But a sea change happened in a race that most outside of Texas’ capital city would be indifferent about. And the change was brought on in a landslide.
Challenger José Garza knocked off incumbent Travis County District Attorney Margaret Moore 68 percent to 32.
Moore, a more traditional Democrat who has held the office since 2017 received loads of flak for her alleged mishandling of sexual assault cases in Austin, even being accused of going easy on the accused. Moore is currently facing a class-action lawsuit from these allegations.
Travis County, being a heavily Democratic area — a “D+25” district according to The Texan’s County Partisan Voting Index — means that a Republican or Independent challenger to Moore would essentially have no chance of defeating her.
Moore’s only vulnerability would come from her own party and in this case, from her party’s left flank.
Garza is the executive director of the Workers Defense Project (WDP), a left-wing labor organization that, while it operates like a union, is not constrained by the financial disclosure laws that regulate unions. What’s known as a “worker center,” WDP has had a complaint filed against it with the Department of Labor for essentially collective bargaining without making union-type disclosures.
WDP has been instrumental in the adoption of multiple labor requirement programs in Texas metropolitan areas such as Austin and Harris County. They spearheaded the advocacy for the programs, lobbying the elected officials to adopt them.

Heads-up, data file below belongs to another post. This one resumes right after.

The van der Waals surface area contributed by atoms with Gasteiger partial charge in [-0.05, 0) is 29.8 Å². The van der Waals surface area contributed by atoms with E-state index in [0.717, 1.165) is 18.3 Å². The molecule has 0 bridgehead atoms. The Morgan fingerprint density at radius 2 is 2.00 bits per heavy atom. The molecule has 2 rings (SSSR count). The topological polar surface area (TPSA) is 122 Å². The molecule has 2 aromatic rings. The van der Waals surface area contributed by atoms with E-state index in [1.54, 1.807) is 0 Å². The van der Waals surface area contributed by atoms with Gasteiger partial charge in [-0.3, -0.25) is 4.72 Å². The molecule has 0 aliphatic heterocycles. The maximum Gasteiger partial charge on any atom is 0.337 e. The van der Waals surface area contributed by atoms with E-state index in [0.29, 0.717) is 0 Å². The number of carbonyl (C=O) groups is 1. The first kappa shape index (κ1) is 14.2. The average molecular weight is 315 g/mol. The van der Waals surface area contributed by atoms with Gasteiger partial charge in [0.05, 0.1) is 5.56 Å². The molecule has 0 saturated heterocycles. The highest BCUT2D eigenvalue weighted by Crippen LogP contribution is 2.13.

Garza is not the only WDP employee who has moved on to public office. He joins the ranks of WDP founder Christina Tzintzún Ramirez, who lost a U.S. Senate primary bid this year, and Austin City Councilman Greg Casar.
He has also worked as a state and federal public defender and served in general counsel and policy advisor roles within the Obama administration.
In addition to a litany of local progressive figures and organizations, Garza also had the endorsement of former presidential candidates Sen. Bernie Sanders (I-VT), Sen. Elizabeth Warren, (D-MA), and Julián Castro.
Among Garza’s priorities are mothballing the death penalty, discontinuing the use of civil asset forfeiture in the absence of a conviction, ramping up prosecution of police officers who commit misconduct, and refocusing on sexual assault cases.
Another aspect of Garza’s platform includes ending the cash bail system. “No person should be held in our jail only because they can’t afford to buy their way out,” his website says.
There are numerous instances in which a defendant could not afford cash bail on the misdemeanor for which they were charged and thus lost their job while sitting in detention — notably before they were found guilty. In fact, the City of Austin lost a 2015 suit in which they were accused of operating a de facto debtors prison.
Cash is used as leverage to ensure the defendant will appear before the court as scheduled. But progressive activists view this as unfair to the working poor and homeless. To that end, in 2017 the Austin City Council instituted a new protocol, essentially requiring “personal recognizance” (PR) bonds be given to those deemed indigent by the court.